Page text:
It's an age old story. A person puts in their blood, sweat and tears into a car and then must sell it for personal reasons. This is how this car landed on the block of a classic car auction in 2005. It has been an award winner at many shows throughout the country. Seanesy Gray, Billings, Montana
1931 White Bus A piece of our history has been preserved for others to enjoy with this 1931 Yellowstone Park Bus. This would have to be termed 99% original for those who study the past. Bus # 361 was repainted to its original yellow in 2004 for the Centennial Celebration of Old Faithful Inn. Historical records show this bus delivered passengers in 1931 when the Inn was only 27 years old. Eight buses were made for the Yellowstone Park Company, all still exist today. The new enclosed buses proved so popular that the wealthy would pull strings just to ride in them through the park. This 14 passenger bus has four long brown real leather seats, four doors on the passenger side and only one door on the drivers side.The floor and running boards are covered with tan linoleum. The tan canvas roof was designed to roll back, giving tourists an open view of the park. North Star Body & Trailer Repair completed the new paint job and Jerry Weitz crafted the upholstery. We owo a lot to people like Bruce Austin who understand the value and importance of preserving the treasures of Yellowstone National Park. Bruce Austin Nye, Montana
1929 Ford Highboy Roadster
A Highboy 1929 Ford Roadster like this one is meant to be driven. That is exactly what Rich & Sue enjoy doing. They live in a part of Montana surrounded by tall mountain peaks and lush green forest. The only problem they encounter is that the summers are just not long enough !
This Highboy was built during the winter of 1989 -90 in southern California by "Magoo", a respected car builder who is retired and enjoying the good life.
This car was bought and sold five times over a span of just a few years. Rich was able to contact all five previous owners and document his car's history.
It traveled the nation ... from California to New York, back to California, on to Minnesota, North Dakota and finally, Montana.
She's had a few modifications to the fuel and electrical system, and louvers were added to the hood. Of course paint chips are always an issue on a "driver", but that's a small price to pay. This Highboy is equipped with a Chevy 350 cid and a Turbo 350 automatic transmission.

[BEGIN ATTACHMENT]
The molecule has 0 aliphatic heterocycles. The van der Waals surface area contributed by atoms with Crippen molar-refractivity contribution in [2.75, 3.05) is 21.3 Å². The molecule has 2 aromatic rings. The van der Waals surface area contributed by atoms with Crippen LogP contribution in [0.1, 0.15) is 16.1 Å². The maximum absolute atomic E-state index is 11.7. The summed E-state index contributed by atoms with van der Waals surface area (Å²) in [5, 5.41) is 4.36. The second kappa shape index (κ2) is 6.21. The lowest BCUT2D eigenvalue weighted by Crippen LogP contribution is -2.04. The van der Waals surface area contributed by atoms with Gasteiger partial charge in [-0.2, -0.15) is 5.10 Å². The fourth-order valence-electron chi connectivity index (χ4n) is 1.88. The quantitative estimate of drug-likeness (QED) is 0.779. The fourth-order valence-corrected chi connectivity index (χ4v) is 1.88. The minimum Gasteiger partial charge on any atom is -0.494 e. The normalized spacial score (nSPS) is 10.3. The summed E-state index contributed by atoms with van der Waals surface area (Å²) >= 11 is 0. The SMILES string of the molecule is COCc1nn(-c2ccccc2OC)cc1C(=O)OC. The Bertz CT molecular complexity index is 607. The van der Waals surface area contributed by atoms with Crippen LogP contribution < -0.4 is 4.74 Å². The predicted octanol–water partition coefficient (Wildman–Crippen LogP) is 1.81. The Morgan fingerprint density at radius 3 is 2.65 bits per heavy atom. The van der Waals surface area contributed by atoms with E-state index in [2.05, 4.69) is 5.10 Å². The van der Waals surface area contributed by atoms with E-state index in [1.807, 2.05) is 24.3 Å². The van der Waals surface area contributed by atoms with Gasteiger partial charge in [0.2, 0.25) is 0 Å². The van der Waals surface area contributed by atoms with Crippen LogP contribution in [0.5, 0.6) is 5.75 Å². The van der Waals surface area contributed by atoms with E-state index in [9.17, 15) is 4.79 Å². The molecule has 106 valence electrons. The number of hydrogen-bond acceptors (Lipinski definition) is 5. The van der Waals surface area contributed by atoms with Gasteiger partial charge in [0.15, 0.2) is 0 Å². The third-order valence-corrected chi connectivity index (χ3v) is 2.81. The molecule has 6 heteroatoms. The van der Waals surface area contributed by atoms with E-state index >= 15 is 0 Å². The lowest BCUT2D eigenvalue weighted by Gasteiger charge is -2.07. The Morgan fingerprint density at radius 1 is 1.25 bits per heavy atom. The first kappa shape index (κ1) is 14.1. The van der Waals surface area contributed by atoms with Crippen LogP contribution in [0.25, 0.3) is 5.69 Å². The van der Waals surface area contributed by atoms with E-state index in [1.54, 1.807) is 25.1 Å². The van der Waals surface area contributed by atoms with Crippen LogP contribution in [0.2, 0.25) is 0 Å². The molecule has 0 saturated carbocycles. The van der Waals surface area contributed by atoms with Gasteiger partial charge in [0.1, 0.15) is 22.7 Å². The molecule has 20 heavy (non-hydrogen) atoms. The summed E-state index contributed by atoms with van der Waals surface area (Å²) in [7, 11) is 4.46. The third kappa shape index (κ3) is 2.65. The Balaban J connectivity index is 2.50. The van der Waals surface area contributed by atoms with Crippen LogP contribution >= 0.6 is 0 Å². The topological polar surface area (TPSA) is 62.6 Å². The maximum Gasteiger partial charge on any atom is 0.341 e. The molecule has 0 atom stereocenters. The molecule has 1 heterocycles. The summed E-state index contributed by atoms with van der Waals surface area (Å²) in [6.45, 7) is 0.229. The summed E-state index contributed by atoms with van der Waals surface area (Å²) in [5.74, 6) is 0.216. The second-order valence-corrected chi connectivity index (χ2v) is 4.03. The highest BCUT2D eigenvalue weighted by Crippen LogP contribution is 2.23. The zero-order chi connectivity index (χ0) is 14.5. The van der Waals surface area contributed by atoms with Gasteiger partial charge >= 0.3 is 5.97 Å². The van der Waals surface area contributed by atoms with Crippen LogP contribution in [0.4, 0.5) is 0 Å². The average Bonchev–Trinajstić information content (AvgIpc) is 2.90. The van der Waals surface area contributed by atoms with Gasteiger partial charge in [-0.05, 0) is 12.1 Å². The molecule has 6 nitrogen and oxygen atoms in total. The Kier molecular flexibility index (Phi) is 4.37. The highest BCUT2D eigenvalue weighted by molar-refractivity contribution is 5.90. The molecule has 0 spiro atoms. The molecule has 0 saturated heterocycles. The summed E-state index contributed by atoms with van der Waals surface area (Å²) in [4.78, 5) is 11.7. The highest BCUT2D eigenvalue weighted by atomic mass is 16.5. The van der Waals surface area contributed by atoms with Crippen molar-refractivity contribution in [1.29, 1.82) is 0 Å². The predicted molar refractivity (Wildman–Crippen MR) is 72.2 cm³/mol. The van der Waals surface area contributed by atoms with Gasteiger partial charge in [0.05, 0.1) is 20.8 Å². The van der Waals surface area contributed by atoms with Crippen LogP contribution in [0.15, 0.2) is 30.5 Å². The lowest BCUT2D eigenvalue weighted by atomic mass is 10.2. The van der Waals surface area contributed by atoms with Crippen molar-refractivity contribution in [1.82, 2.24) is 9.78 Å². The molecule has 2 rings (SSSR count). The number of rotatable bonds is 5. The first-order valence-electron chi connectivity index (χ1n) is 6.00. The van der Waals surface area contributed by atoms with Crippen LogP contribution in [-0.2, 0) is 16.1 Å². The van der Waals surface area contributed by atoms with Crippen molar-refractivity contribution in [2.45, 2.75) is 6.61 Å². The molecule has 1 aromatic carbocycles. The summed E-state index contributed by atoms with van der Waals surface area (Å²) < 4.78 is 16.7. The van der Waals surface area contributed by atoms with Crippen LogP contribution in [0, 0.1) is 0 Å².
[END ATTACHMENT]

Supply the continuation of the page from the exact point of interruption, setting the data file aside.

1936 Buick Sedan Did you ever wonder what the neighbors may think when they see you dragging an old car home with the lower four inches rusted away ? Ask jay, that was the condition of this '36 Buick when he brought it home in 1985 - a recommendation from their local paperboy.
Restoration was a daunting seven year task. He did all the work himself. When you tackle a frame-off restoration and have to fabricate you own metal, you learn the hard way. Body, paint and everything but the interior, which he farmed out to Sea-Tac Auto Upholstry of Seattle.
The 350 small block Chevy with an automatic transmission came from a Nova that had plunged over a cliff. When you promise something special, she won't let you forget it. jay told his daughter that if he ever won a first place trophy, the car would be hers. He was chewing on those words as he watched his daughter, Nikki, load up his prize winning Buick in the back of a trailer and move it from his home in Seattle back to Montana. She loves the car and it has become a part of the family. "Thanks owed" to a loving Dad who kept his word.
1972 Chevrolet C-10 Pickup The year was 1969 when Brian's father was growing up. Like many young men, he was cruising around in his prized possession - a Chevy pickup. He told his son that someday his old truck would belong to him - it happened sooner than he thought. One day his "pride and joy" was driving his "pride and joy." A few years later, Brian spotted a 1972 short box Chevy in Nashville, TN. Someone spent many thousands of dollars and countless hours in a frame off restoration. When you examine a classic in depth, the trained eye looks for flaws in the most unlikely places. There were none. This pickup is not just for show, it's for a driver to enjoy, which simply adds to the fun. Power comes from a 350 small block with an automatic transmission and a 373 rear end. The Chevrolet short box pickup remains a collector's top choice for both investment purposes as well as personal appeal to the true truck enthusiasts. When the first V-8 was introduced to the Chevrolet line of pickups, the year was 1955. American culture was changing at a rapid pace. Shops specializing in restoration and customizing had become a big business.